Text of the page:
Recovering success fees and insurance premiums

Recovering success fees and insurance premiums

Ballpoint ink pen and calculator on a financial spreadsheet statement with columns of numbers for an accounting budget finance reconciliationTo what extent can a claimant recover a success fee and insurance premium where they change from legal aid to a pre-LAPSO 2012 conditional fee agreement (CFA)? Robert Marvin of 4 New Square Chambers acted for the claimants in Surrey (a child and protected party by his litigation friend Surrey) v Barnet and Chase Farm Hospitals NHS Trust [2016] EWHC 1598 (QB) who won their costs appeal which, he says, provides useful guidance on the test to be applied in determining whether costs are recoverable.

What are the practical implications of the judgment?

A claimant who reasonably switches from legal aid to a pre-LASPO 2012 CFA with a success fee plus ATE insurance will be able to recover the success fee and insurance premium, even if the advice on which the switch was based was flawed. However, a costs judge is entitled to intervene to reduce a claimant’s after the event (ATE) premium even where the defendant has not adduced any evidence to demonstrate that the claimed premium is excessive.

In each of the three cases, the claimant had been pursuing a personal injury claim with the benefit of legal aid.  Then, shortly before the LASPO 2012 reforms came into force on 1 April 2013, the claimant’s legal aid was discharged and the claimant switched funding to a CFA with a success fee, plus ATE insurance. However, when making the decision the claimants were not told that the switch would deprive them of the Simmons v Castle 10% increase on general damages (Simmons v Castle [2012] EWCA Civ 1039, [2012] All ER (D) 335 (Jul)).

The costs judges and district judge below had held that this rendered the success fee and ATE premium were irrecoverable. On appeal the judge, Mr Justice Foskett, overturned the decisions below and allowed recovery of the success fees and ATE premiums.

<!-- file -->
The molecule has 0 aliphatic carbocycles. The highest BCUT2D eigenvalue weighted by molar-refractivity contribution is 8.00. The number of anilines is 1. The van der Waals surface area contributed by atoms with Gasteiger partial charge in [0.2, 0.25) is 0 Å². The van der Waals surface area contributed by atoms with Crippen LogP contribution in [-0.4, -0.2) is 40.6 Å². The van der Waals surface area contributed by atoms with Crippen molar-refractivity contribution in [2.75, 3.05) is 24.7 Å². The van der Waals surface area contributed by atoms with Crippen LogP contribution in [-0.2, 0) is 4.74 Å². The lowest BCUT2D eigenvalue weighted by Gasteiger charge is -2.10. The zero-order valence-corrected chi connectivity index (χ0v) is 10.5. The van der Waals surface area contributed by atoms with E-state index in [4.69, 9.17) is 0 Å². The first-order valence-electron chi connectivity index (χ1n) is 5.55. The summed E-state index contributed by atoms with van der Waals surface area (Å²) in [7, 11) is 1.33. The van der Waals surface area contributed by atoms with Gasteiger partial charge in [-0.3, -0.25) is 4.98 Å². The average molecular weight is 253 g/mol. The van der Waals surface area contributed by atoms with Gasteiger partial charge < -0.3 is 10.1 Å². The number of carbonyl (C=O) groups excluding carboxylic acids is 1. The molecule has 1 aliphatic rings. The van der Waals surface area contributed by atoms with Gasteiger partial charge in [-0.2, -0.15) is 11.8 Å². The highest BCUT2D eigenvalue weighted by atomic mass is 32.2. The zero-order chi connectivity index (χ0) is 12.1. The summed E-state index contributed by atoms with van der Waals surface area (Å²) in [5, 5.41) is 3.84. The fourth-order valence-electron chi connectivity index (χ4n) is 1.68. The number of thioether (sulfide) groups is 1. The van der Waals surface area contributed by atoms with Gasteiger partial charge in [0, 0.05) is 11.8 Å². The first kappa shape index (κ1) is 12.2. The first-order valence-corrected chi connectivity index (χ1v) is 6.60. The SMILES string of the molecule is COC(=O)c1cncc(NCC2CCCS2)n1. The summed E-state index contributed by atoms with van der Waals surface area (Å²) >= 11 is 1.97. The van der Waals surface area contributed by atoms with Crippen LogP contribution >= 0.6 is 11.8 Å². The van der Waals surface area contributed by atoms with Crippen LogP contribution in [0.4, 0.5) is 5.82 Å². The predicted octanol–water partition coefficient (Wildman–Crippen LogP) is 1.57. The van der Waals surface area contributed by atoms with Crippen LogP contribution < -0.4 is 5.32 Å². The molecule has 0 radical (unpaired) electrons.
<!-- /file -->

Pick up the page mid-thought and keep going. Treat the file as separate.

The judge did, though, uphold the decisions in two cases to reduce the ATE premium. There had been ten years of experience gained by costs judges since the guidance in Rogers v Merthyr Tydfil County Borough Council [2006] EWCA Civ 1134, [2007] 1 All ER 354. That guidance did not prohibit costs judges from reducing premiums on a broad brush basis, but rather urged caution in doing so. While a costs judge’s application of a ‘broad brush’ must not be capricious, costs judges were entitled to use their experience gained over the years.

Why were the funding arrangements found to be reasonable in each case?

The judge held that the test for the recovery of the success fee and ATE premium was wholly objective, but applied in the context of the individual circumstances of the particular claimant—what a reasonable person standing in the shoes of the claimant would do. Here the marginal increase in damages overall represent by the Simmons increase on general damages would not have made any difference to a reasonable claimant.

Is it likely that on different facts, such arrangements could be found to be unreasonable?

The judge said that his approach in these cases should apply save in very exceptional cases. However, the judge left open the possibility that where a funding switch was demonstrably improper or seriously prejudicial, a defendant might be able to make a proper challenge.

What practical framework should practitioners apply to deal with the Simmons v Castle 10%?

The judge set out a procedural framework to be adopted where a claimant had switched from legal aid to CFA plus ATE after 26 July 2012 (the date of the first Court of Appeal judgment in Simmons) but before 1 April 2013 (when LASPO 2012 came into force). The claimant’s bill narrative should state whether the claimant was advised about the 10% increase. That statement would be covered by the solicitor’s certification of the bill and the court would go behind it only where there was a genuine issue as to whether the statement was accurate. Where such advice was not given the defendant should raise any challenge in the points of dispute. In replies, the claimant’s solicitor should indicate the value of the 10% increase together with any reasons why the switch was reasonable. The costs judge should determine the issue at the detailed assessment hearing without any further evidence.

How does all this fit in with other developments in this area?

This appeal provides useful guidance on the test to be applied in determining whether costs are recoverable. It confirms the objective nature of the test, which is familiar in other aspects of detailed assessments.

Interviewed by Nicola Laver. The views expressed by our Legal Analysis interviewees are not necessarily those of the proprietor.

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